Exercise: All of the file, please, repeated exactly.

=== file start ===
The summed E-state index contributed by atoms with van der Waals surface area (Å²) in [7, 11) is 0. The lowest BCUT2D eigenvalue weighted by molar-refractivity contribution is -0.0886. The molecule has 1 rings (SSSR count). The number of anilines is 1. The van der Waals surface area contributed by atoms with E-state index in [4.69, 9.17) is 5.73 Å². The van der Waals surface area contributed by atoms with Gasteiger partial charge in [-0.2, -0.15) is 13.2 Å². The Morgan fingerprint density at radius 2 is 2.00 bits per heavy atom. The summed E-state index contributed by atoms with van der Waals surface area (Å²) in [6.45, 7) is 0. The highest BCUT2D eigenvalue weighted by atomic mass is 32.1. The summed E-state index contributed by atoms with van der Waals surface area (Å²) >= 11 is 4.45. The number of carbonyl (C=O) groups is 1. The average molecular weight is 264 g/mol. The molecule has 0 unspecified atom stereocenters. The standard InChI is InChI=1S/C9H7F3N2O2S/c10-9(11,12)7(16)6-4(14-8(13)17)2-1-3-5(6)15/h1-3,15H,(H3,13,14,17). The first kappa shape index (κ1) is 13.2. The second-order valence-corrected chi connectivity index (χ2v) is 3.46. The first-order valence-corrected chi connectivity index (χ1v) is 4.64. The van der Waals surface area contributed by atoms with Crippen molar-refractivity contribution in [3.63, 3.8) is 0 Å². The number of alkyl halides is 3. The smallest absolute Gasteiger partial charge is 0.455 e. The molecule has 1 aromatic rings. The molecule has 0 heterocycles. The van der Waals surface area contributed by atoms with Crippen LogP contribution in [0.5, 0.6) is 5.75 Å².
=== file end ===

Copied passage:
The summed E-state index contributed by atoms with van der Waals surface area (Å²) in [7, 11) is 0. The lowest BCUT2D eigenvalue weighted by molar-refractivity contribution is -0.0886. The molecule has 1 rings (SSSR count). The number of anilines is 1. The van der Waals surface area contributed by atoms with E-state index in [4.69, 9.17) is 5.73 Å². The van der Waals surface area contributed by atoms with Gasteiger partial charge in [-0.2, -0.15) is 13.2 Å². The Morgan fingerprint density at radius 2 is 2.00 bits per heavy atom. The summed E-state index contributed by atoms with van der Waals surface area (Å²) in [6.45, 7) is 0. The highest BCUT2D eigenvalue weighted by atomic mass is 32.1. The summed E-state index contributed by atoms with van der Waals surface area (Å²) >= 11 is 4.45. The number of carbonyl (C=O) groups is 1. The average molecular weight is 264 g/mol. The molecule has 0 unspecified atom stereocenters. The standard InChI is InChI=1S/C9H7F3N2O2S/c10-9(11,12)7(16)6-4(14-8(13)17)2-1-3-5(6)15/h1-3,15H,(H3,13,14,17). The first kappa shape index (κ1) is 13.2. The second-order valence-corrected chi connectivity index (χ2v) is 3.46. The first-order valence-corrected chi connectivity index (χ1v) is 4.64. The van der Waals surface area contributed by atoms with Crippen molar-refractivity contribution in [3.63, 3.8) is 0 Å². The number of alkyl halides is 3. The smallest absolute Gasteiger partial charge is 0.455 e. The molecule has 1 aromatic rings. The molecule has 0 heterocycles. The van der Waals surface area contributed by atoms with Crippen LogP contribution in [0.5, 0.6) is 5.75 Å².